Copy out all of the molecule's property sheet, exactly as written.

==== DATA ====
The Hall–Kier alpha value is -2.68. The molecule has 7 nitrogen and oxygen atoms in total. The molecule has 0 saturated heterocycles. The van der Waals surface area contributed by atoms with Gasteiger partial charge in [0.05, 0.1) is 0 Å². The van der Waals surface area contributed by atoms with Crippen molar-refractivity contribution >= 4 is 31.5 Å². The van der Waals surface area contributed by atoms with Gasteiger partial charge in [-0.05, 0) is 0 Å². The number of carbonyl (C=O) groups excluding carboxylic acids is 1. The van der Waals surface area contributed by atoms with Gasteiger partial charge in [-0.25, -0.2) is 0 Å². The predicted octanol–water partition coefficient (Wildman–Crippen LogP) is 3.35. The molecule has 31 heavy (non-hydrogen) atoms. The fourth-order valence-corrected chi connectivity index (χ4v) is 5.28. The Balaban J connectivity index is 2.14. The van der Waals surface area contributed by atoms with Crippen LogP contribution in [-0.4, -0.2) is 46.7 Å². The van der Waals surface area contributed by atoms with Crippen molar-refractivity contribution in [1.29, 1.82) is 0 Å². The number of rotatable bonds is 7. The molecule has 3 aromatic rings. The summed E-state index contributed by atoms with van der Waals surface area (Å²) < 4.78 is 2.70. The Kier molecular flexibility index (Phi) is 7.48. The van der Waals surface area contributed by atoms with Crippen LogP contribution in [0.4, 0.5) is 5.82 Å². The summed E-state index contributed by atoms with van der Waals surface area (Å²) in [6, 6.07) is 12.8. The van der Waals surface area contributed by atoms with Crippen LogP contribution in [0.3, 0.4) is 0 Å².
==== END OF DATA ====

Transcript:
The Hall–Kier alpha value is -2.68. The molecule has 7 nitrogen and oxygen atoms in total. The molecule has 0 saturated heterocycles. The van der Waals surface area contributed by atoms with Gasteiger partial charge in [0.05, 0.1) is 0 Å². The van der Waals surface area contributed by atoms with Crippen molar-refractivity contribution >= 4 is 31.5 Å². The van der Waals surface area contributed by atoms with Gasteiger partial charge in [-0.05, 0) is 0 Å². The number of carbonyl (C=O) groups excluding carboxylic acids is 1. The van der Waals surface area contributed by atoms with Gasteiger partial charge in [-0.25, -0.2) is 0 Å². The predicted octanol–water partition coefficient (Wildman–Crippen LogP) is 3.35. The molecule has 31 heavy (non-hydrogen) atoms. The fourth-order valence-corrected chi connectivity index (χ4v) is 5.28. The Balaban J connectivity index is 2.14. The van der Waals surface area contributed by atoms with Crippen LogP contribution in [-0.4, -0.2) is 46.7 Å². The van der Waals surface area contributed by atoms with Crippen molar-refractivity contribution in [1.29, 1.82) is 0 Å². The number of rotatable bonds is 7. The molecule has 3 aromatic rings. The summed E-state index contributed by atoms with van der Waals surface area (Å²) < 4.78 is 2.70. The Kier molecular flexibility index (Phi) is 7.48. The van der Waals surface area contributed by atoms with Crippen LogP contribution in [0.4, 0.5) is 5.82 Å². The summed E-state index contributed by atoms with van der Waals surface area (Å²) in [6, 6.07) is 12.8. The van der Waals surface area contributed by atoms with Crippen LogP contribution in [0.3, 0.4) is 0 Å².